Even the collected images in this study were clear and sharp enough for a person to discriminate polyps from skeletons, the mask based annotation was still time consuming. A simplified pixel annotation was conducted as a time-saving alternative. Pixels representing the three classes were manually picked from 12 MS images equally sampled (with an interval of 6 h) in the 72-h sequence. On each of these images, 200 sample pixels in total were selected randomly comprising representative pixels for the three classes. SVM training and classification were performed similar to the procedures described in section 4, and yielded G-mean3 of 0.69, and G-mean2 of 0.88, 0.65, and 0.83 for the polyp–nonpolyp, the skeleton–nonskeleton, and the background–nonbackground binary tests, respectively. Comparing the annotated and estimated polyp activities provided a Pearson correlation coefficient of 0.882 and a root-mean-square deviation of 0.144 among the 36 activity verification images in MSact. By using Fisher’s transformation (Fisher 1950), the 95% confidence interval of the Pearson correlation coefficient was calculated as between 0.779 and 0.939. While the annotation effort was much lower than for the full segmentation, the results also attained slightly lower performance values.

6. Conclusions

In this paper, we took advantage of a former proposed tunable LED-based underwater multispectral imaging system for classification and activity estimation of white Lophelia pertusa polyps. Results shown that the polyps of Lophelia pertusa can be more easily distinguished from its skeletons by analysis of the finer-resolved eight-dimensional spectral reflectance signatures compared to the three-channel RGB data. During a 72-h monitoring with a half-hour temporal resolution in the laboratory, the activity of polyps was estimated based on the results of the multispectral pixel-level classification using SVM classifiers. The estimated polyp activity was consistent with that of the manual annotation, where the correlation coefficient was 0.957 for the verification dataset throughout the 72-h monitoring with an interval of 2 h.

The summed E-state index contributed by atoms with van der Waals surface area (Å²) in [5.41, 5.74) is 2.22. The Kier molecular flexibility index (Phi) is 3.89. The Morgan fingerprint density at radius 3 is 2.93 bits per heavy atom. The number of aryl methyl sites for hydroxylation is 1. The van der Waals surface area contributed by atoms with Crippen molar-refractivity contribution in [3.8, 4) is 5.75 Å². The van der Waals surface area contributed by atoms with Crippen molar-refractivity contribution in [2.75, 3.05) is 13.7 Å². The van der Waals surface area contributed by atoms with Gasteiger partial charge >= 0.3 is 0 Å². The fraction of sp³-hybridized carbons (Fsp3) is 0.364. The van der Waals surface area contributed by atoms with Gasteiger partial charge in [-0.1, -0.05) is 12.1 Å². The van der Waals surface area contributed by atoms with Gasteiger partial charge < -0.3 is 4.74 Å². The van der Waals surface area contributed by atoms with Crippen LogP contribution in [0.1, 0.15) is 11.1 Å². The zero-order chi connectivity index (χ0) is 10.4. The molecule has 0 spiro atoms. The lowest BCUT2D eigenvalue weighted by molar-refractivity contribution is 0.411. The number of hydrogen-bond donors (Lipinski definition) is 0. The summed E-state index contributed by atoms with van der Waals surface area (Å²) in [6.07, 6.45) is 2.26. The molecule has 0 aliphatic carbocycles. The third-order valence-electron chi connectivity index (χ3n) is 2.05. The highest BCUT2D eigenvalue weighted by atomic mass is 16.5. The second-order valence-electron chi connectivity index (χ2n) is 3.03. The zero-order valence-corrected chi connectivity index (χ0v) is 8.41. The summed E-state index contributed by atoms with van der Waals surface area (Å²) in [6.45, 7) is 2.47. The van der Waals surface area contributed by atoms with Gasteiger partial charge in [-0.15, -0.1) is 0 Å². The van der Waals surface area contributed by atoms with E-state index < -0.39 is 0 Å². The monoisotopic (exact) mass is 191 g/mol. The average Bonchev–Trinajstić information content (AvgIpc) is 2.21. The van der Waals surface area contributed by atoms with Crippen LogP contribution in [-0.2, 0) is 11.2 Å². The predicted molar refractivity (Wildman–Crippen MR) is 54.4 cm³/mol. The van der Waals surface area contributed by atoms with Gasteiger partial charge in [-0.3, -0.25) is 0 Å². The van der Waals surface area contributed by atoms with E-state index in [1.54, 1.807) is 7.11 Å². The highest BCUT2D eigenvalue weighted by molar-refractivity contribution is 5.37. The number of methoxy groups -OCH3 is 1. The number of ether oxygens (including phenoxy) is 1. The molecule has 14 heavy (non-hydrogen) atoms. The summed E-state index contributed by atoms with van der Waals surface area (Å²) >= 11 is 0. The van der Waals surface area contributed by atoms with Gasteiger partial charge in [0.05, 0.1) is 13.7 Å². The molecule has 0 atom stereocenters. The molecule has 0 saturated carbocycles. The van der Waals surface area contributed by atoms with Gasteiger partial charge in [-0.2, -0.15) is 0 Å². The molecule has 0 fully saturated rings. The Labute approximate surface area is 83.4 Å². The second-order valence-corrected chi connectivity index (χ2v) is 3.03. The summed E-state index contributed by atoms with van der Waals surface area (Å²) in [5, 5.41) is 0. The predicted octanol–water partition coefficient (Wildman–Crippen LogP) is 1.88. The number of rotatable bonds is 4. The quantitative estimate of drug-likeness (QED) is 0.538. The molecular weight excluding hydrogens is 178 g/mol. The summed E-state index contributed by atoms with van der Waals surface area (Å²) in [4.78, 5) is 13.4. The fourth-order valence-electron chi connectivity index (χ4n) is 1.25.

In future studies we will investigate the relationship between spectral absorbance of pigments and imaged spectral reflectance of tissues. Also, we will deploy the low-cost and reliable TuLUMIS system for in situ activity monitoring of Lophelia pertusa.

Acknowledgments

This work is supported by China Scholarship Council (201606320111) and German Research Foundation (DFG) Cluster of Excellence FUTURE OCEAN (CP1626). It is Publication 32 of the DeepSea Monitoring group of GEOMAR. The authors express their sincere gratitude to the staff of the GEOMAR Technology and Logistics Centre for their generous technical support, especially to Thorsten Schott, Tim Weiß, and Matthias Wieck. We would also like to thank Yilu Guo (Zhejiang University) and all the colleagues at the DeepSea Monitoring group of GEOMAR, especially to Jochen Mohrmann and Yifan Song, for joining discussions and providing comments. Additionally, Hongbo Liu would like to thank Yufei Jin for her patience, trust, and support.